Mattanchery Palace, Ernakulam, Kerala
Mattanchery Palace, Ernakulam, Kerala is part of the Tentative list of India in order to qualify for inclusion in the World Heritage List.
Click here for a short description of the site, as delivered by the state party.
- ●● Tentative
The coordinates shown for all tentative sites were produced as a community effort. They are not official and may change on inscription.
I chanced upon this when I visited Cochin a couple of months ago. This former Dutch Palace is well worth a visit - if you are interested in a bit of history. Cochin is not short of them as it was part of the first fledgling European Empire in India started by Afonso de Albuquerque in early 1500.
The palace is probably an architectural feat as it blends typical ancient Kerala style with Colonial overtones. It is 2 tiered quadrangular building with cavernous halls - containing paintings, artifacts, carriages used by the Cochin Royals, armory of that time and Royal jewelry in a secured vault. On the sprawling garden outside, they even put Kerala style cultural show - Kathakali dance when I was there.
The flooring is special inside the palace. What may appear as polished black marble stones are made out of a mixture of burnt coconut shells, charcoal, plant juices and egg whites as the binder.
I made it a point to look at a website to gather information on Heritage sites in India here: www.come2india.org
It claims to be free from commercial interest and for me - it contained enough information to plan my trips.
Els Slots The Netherlands 10-Mar-11
The only reason I can think of why this site features on India's T List, is to give Cochin/Kochi a WHS. Not that Cochin needs to attract even more foreign visitors - I found it a tourist trap completely geared to western tastes. Fortunately I don't think it has any chance of getting in.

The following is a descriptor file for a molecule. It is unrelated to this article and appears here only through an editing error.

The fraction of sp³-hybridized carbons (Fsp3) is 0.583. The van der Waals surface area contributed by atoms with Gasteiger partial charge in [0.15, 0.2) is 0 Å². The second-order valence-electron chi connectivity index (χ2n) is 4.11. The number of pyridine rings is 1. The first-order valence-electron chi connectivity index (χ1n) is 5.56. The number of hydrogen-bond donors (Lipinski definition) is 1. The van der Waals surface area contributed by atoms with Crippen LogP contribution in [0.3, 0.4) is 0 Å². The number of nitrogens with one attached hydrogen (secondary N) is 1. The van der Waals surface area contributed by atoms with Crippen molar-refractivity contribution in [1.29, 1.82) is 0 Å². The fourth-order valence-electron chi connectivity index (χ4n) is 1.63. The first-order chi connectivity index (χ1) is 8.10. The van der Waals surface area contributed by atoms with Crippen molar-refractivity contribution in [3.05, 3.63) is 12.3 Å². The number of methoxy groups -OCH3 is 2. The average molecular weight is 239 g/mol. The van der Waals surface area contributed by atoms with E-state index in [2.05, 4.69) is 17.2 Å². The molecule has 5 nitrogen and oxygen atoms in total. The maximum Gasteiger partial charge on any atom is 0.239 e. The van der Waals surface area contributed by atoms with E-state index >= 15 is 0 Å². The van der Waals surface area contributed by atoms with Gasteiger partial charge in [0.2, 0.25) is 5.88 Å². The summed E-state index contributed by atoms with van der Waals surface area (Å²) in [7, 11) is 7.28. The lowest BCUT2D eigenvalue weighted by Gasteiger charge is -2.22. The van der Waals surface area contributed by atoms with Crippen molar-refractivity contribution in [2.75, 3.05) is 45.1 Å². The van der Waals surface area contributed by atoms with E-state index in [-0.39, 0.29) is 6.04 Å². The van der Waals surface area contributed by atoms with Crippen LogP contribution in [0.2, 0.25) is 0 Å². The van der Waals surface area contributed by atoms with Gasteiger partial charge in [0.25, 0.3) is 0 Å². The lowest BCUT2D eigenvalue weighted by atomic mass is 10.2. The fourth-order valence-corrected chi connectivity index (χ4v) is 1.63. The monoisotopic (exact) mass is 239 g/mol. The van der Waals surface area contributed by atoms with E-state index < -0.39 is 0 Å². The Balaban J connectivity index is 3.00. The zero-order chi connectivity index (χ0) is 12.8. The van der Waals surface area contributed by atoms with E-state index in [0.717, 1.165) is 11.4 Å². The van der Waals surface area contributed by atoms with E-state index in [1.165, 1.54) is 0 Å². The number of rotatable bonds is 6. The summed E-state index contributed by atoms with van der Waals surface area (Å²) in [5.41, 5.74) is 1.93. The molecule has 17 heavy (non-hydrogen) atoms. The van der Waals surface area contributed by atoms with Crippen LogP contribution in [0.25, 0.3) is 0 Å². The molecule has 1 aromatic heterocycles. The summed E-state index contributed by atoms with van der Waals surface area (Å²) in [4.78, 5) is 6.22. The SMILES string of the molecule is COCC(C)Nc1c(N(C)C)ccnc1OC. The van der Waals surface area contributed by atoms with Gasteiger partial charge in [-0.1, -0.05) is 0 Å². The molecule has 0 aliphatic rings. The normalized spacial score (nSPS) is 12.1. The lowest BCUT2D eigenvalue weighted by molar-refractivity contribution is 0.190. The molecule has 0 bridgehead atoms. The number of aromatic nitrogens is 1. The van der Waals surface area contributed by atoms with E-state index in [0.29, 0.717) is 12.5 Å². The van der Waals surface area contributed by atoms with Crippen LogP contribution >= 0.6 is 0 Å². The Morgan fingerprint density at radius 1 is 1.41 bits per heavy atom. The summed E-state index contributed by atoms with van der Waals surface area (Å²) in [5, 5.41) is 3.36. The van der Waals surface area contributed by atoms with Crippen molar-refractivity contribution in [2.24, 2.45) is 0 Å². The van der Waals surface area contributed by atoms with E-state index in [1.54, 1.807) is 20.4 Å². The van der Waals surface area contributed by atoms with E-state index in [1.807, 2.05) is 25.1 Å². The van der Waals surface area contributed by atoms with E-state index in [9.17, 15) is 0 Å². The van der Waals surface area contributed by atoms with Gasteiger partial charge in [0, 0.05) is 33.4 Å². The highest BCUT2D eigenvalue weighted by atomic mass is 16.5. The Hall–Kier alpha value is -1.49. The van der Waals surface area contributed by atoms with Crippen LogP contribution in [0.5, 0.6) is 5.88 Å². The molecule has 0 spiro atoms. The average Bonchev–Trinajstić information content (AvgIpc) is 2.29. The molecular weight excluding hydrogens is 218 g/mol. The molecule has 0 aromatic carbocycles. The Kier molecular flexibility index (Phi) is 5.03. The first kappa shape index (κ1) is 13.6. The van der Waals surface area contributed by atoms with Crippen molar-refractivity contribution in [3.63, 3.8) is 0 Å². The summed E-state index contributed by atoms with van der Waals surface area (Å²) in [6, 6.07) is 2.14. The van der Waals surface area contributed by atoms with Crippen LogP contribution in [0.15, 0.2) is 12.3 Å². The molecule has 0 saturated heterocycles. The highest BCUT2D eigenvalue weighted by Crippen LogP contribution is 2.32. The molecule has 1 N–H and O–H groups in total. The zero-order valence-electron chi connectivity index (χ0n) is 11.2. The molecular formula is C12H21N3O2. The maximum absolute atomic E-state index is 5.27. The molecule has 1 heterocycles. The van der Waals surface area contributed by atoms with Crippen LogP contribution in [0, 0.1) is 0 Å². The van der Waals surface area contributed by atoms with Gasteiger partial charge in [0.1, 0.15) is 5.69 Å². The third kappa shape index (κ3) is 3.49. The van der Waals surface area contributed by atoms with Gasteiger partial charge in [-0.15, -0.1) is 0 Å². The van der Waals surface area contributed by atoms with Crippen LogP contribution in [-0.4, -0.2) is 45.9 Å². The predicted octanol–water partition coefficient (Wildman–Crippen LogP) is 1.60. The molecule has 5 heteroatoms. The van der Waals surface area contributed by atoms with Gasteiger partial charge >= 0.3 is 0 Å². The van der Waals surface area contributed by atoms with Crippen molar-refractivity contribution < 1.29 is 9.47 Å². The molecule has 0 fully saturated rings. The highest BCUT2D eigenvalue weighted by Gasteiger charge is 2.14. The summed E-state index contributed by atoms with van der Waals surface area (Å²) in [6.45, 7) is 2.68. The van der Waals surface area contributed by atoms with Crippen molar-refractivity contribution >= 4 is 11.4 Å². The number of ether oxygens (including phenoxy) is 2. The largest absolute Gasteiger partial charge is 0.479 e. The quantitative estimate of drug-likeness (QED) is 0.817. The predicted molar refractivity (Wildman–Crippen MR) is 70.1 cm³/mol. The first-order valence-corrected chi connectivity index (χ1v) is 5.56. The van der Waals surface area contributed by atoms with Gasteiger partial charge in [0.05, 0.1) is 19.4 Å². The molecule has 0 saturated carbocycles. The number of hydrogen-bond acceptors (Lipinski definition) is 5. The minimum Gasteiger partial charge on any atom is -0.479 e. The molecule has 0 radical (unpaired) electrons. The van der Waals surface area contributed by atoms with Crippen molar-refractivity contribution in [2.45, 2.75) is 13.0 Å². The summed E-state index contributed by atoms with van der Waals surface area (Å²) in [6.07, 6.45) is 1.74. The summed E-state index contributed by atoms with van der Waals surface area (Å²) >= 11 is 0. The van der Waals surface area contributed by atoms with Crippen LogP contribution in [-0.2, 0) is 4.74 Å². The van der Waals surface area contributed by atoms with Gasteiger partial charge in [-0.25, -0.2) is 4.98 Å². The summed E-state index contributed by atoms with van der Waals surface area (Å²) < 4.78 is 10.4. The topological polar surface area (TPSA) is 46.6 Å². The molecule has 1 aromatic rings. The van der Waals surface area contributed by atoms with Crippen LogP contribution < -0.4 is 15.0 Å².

Matancherry Palace, locally known as 'Dutch Palace' because they restored it, was built ca. 1555 by the Portuguese. It is located in the south of Fort Cochin peninsular, close to the Jewish town. I rented a bike to get there from the central northern area, a bargain at 50 rupees (0,90 EUR) for a half day. Cycling also has the advantage that you are redeemed of the rickshaw drivers calling out to you every single second. And other tourists either admire or envy you!
The 'palace' is a two tiered white-yellowish, quadrangular building. There's a 5 rupee entrance fee and it gets pretty busy with visitors. I wrote 'palace' because it looks more like a fortress, quite austere with wooden ceilings. Its T List nomination is not clear what the specific reason would be why this should become a WHS, but I guess it's because of the murals. About half of the rooms are adorned with paintings that are sometimes faded, sometimes pretty well-preserved (however in a strange orange colour). They depict scenes of the Ramayana and various Hindu deities. Worth a visit if you're in the area, but not more than that.
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- 1998 - Submitted